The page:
The shopping centre is next to the Munich Olympic stadium, where the Palestinian militant group Black September took 11 Israeli athletes hostage and eventually killed them during the 1972 Olympic Games.
Friday's attack took place a week after a 17-year-old asylum-seeker assaulted passengers on a German train with an axe. Bavarian police shot dead the teenager after he wounded four people from Hong Kong on the train and injured a local resident while fleeing.
German Justice Minister Heiko Maas told Bild newspaper's Friday edition before the mall attack that there was "no reason to panic but it's clear that Germany remains a possible target".
The incidents in Germany follow an attack in Nice, France, on July 14 in which a Tunisian drove a truck into crowds celebrating Bastille Day, killing 84. Islamic State claimed responsibility for that attack.
The Munich assault was also reminiscent of Islamist militant attacks in a shopping mall in Nairobi, Kenya, in September 2013 and in Mumbai, India, in November 2008.
Norwegian Foreign Minister Borge Brende said on Twiiter: "Horrible killings in Munich. Taking place on the same day as we mourn & remember the appalling terror that hit Norway so hard five years ago."
Five years ago, Anders Behring Breivik killed 77 people in Norway. Breivik is a hero for far-right militants in Europe and America.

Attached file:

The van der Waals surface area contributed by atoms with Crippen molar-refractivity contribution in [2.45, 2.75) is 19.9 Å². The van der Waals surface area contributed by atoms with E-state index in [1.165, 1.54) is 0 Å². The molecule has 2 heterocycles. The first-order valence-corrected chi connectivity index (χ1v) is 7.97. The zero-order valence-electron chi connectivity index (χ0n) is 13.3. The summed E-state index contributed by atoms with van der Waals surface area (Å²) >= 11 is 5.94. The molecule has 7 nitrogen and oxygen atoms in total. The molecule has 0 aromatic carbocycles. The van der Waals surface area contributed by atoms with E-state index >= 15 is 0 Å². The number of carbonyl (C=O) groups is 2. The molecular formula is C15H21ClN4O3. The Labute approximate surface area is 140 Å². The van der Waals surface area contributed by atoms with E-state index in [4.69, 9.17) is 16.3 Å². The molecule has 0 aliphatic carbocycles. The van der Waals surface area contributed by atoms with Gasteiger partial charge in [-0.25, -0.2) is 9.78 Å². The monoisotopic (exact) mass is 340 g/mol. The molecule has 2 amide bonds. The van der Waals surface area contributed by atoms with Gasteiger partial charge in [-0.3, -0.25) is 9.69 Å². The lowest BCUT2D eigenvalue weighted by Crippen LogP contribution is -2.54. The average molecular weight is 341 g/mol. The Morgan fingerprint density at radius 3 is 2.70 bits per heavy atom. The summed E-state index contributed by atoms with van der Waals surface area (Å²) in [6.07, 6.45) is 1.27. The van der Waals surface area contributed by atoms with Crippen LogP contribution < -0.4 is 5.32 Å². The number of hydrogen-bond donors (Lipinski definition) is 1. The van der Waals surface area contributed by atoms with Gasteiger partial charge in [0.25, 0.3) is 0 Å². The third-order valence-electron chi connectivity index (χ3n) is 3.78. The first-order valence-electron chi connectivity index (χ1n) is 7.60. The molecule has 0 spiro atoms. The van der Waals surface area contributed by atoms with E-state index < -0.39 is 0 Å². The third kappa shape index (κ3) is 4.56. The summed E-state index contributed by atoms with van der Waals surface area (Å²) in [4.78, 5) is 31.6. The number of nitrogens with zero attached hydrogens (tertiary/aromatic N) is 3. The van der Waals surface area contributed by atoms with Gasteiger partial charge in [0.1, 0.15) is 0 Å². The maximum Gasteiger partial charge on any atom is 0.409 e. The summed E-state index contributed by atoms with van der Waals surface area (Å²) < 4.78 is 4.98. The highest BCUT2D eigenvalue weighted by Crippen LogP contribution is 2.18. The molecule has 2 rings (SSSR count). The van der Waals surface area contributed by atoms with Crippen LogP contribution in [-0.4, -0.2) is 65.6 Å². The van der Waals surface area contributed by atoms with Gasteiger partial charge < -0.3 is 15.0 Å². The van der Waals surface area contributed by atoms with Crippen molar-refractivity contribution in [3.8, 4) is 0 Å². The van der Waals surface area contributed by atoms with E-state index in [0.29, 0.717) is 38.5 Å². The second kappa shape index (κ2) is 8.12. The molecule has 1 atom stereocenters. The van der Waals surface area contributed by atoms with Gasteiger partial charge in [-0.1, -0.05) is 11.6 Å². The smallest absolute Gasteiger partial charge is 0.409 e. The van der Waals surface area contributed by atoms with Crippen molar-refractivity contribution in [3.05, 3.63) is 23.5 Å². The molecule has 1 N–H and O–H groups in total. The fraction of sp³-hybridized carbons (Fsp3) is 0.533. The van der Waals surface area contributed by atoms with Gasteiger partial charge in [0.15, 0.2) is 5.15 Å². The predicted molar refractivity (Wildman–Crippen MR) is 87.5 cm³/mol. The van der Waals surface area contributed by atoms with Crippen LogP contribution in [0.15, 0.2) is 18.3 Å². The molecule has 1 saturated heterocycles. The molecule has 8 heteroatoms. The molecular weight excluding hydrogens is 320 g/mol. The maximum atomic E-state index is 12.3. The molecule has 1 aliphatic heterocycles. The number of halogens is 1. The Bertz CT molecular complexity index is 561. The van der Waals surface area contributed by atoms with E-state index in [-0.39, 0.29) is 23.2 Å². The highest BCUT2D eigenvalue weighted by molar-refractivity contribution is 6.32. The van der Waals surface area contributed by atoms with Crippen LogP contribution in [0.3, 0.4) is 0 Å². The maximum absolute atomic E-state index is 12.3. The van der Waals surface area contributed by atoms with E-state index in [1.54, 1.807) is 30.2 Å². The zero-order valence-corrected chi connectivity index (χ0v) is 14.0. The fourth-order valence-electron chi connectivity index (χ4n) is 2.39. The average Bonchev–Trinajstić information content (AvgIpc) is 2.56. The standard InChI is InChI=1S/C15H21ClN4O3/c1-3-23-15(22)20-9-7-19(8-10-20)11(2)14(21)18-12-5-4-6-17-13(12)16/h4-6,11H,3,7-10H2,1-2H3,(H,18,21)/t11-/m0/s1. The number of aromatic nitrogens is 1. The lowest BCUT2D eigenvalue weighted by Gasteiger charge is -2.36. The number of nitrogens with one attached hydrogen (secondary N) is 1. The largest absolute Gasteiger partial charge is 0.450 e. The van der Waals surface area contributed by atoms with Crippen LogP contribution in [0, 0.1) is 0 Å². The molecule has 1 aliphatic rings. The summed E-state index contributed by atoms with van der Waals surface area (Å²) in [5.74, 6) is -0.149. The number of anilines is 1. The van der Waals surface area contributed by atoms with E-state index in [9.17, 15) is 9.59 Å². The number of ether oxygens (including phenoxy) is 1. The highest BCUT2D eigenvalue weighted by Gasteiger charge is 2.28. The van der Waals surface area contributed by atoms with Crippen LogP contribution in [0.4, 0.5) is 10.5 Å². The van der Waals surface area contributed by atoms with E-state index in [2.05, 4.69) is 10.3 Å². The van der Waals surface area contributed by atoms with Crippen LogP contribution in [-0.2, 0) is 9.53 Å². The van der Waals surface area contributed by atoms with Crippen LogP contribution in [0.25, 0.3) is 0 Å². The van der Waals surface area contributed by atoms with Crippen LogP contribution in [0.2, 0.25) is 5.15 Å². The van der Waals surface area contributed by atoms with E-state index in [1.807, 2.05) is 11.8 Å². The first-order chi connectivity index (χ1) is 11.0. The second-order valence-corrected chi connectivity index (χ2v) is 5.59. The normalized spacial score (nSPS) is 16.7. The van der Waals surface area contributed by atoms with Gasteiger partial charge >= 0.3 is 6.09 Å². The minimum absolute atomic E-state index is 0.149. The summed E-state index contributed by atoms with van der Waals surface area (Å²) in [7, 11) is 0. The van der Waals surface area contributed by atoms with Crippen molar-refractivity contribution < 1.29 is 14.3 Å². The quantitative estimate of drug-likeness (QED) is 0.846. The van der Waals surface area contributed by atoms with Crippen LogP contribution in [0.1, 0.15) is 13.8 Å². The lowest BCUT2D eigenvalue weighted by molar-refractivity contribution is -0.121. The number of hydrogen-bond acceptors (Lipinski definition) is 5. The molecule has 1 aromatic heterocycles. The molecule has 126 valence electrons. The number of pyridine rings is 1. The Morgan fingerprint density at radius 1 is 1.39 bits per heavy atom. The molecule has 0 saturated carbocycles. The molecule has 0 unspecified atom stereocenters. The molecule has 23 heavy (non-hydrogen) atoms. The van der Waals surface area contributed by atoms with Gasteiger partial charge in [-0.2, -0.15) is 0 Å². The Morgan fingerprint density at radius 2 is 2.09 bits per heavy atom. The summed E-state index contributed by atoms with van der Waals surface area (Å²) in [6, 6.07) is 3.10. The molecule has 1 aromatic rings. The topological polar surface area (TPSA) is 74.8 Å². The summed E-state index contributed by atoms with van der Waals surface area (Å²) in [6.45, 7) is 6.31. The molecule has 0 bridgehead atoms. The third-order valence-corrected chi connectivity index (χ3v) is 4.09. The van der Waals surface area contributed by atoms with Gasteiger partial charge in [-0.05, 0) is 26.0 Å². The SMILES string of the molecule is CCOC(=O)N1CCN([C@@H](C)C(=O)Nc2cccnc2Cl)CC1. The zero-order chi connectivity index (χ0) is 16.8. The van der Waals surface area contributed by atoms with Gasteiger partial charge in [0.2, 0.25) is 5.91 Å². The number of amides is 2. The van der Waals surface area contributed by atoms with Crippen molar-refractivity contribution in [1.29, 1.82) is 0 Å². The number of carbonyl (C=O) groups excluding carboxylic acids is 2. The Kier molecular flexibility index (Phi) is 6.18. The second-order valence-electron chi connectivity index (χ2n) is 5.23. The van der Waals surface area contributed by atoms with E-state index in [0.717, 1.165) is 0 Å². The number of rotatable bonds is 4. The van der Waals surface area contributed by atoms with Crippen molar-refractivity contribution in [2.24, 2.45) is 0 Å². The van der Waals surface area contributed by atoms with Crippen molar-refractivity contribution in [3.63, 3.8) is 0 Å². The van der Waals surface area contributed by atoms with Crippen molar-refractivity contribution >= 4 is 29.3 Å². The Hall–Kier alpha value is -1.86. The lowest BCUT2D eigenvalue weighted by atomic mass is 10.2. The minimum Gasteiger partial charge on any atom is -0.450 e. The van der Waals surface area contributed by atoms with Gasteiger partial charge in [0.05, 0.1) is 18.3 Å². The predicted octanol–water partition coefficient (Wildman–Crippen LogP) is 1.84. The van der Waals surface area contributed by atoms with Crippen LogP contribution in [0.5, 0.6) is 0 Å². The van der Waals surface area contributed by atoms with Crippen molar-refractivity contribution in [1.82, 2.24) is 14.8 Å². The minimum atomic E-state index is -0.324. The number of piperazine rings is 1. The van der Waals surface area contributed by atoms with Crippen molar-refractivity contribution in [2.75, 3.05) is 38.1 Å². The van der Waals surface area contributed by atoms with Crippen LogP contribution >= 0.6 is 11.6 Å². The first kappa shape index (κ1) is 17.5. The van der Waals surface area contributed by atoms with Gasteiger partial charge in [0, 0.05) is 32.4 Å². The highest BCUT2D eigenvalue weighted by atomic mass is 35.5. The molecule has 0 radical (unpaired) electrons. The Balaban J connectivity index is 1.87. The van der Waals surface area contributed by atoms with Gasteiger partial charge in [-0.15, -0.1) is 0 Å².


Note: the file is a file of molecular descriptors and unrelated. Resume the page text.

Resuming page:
US President Barack Obama pledged support for Germany.
"We don't yet know exactly what's happening there, but obviously our hearts go out to those who may have been injured," Obama said.
British foreign minister Boris Johnson said his country would help Germany in any way it could.
"I am shocked and appalled by the terrible attack unfolding this evening in Munich, and the loss of life. My thoughts are with those injured and the families of those killed," Johnson said in a statement.
"We stand ready to assist our friends in Germany. Our travel advice to UK nationals in the area tonight is to stay indoors and follow the advice of the local authorities."
French President Francois Hollande branded the shooting a "disgusting terrorist attack" and said it was aimed at stirring up fear in Germany after France was targeted last week.
"The terrorist attack that struck Munich killing many people is a disgusting act that aims to foment fear in Germany after other European countries," Hollande said in a statement.
"Germany will resist, it can count on France's friendship and co-operation," he said, adding that he would be speaking with German Chancellor Angela Merkel.
Iran said the international community should make fighting terrorism its top priority.
"Today, fighting terrorism, in any form and place, is an urgent demand of the world community ...that should be considered as the top priority by all countries in an international consensus," Iran's Foreign Ministry spokesman Bahram Qasemi was quoted as saying by state news agency IRNA.
Russian President Vladimir Putin sent condolences to German Chancellor Angela Merkel and Bavarian premier Horst Seehofer, Russian news agencies quoted the Kremlin as saying.
TERROR ATTACKS IN EUROPE
This is the third attack against civilians in Western Europe in eight days, coming after a young Afghan attacked train passengers in Germany and a truck ploughed into crowds in France during Bastille Day celebrations.
Both those attacks were claimed by Islamic State.
The timeline below shows deadly attacks by militants in Europe over the past two years: